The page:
Fungi are not the most ordinary microbes; they are the biggest organisms on earth. And we thought microbes were small…
Breaking down the microbiology world one bite at a time
Finding food in a labyrinth – an hyphae story.
Fungi are delicious on your pizza or risotto. You find them in the forest during fall or spring when humidity and temperature are ideal. But what we see are just the fruiting bodies and the actual organism can be much bigger. How big? Well up to 3.8 km as shown in this study!
What we don’t see are the hyphae, filaments that are making up the mycelium. The hyphae, like roots for plants, will go into the soil to forage food, which is not an easy task
And because they have to do it in the dark, it is difficult for us to understand how they can find their way in this labyrinth.
In a recent study, Aleklett and colleagues investigated how the hyphae are exploring their environment using a new device. Indeed, studying them in their natural soil is very difficult and lab conditions often do not reflect the real environment. Here, the authors designed a chip with microstructures to form obstacles such as zig-zag, square or z-shape randomized in different channels as seen in the figure.
Their goal was to answer a simple question: how and in which spatial conditions (obstacles, turns etc..) can hyphae explore their environment, and do they have preferences? Because we could imagine if one path is easier then why not take that one, right?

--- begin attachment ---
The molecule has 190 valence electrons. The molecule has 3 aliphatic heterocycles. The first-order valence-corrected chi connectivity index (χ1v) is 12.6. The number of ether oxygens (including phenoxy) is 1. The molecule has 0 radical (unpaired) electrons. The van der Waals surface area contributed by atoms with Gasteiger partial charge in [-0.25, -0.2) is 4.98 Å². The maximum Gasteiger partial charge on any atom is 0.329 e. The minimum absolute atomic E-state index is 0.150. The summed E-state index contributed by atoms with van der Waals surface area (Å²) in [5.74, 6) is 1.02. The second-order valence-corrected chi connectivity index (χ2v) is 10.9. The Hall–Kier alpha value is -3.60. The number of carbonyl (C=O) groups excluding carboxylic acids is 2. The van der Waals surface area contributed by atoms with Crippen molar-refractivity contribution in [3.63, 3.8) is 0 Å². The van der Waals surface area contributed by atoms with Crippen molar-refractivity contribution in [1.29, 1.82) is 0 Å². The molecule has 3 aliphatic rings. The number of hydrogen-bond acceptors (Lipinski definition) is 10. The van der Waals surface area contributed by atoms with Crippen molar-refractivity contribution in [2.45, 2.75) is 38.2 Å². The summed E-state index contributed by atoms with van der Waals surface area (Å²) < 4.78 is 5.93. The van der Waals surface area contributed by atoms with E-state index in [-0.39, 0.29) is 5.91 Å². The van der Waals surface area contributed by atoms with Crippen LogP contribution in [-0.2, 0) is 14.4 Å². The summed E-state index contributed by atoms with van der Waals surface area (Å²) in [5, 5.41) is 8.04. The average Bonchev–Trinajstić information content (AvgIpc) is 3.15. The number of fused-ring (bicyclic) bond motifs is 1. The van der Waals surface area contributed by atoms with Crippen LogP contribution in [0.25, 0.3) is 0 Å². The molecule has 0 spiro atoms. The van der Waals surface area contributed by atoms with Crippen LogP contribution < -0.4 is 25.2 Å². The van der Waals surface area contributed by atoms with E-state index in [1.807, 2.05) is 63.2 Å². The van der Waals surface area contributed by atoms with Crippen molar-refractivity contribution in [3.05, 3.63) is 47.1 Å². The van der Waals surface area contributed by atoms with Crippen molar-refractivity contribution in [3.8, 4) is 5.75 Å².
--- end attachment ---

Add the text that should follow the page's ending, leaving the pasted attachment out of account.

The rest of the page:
Well the answer wasn’t that straightforward. In the study, the authors looked at several species and it seems that each has a different way to explore their environment. In other words, each species has a different strategy to find food in this complex labyrinth.
Species were from the same order but differ in their ecological habitat: humus litter, hardwood litter or early colonizers after a fire. The researchers measured the speed at which the different species were moving through the ‘obstacle course’ as well as the travelled distance. In addition, they looked at the flexibility of the hyphae in the different type of turns.
The researchers also looked at fungal behavior in an open and blocked environment. In the figure you see that behavior is different between the different species. They will form different patterns to explore the area (more figures in the article here).
The authors showed in this study that hyphae behaviour was highly dependent on the species, and they show that the concepts used to describe hyphae growth so far have not been able to fully characterize these differences. However the results will help to explain how different species are separated or co-existing in their environment, putting us closer to understanding them in their natural habitat.
3.8km fungus paper here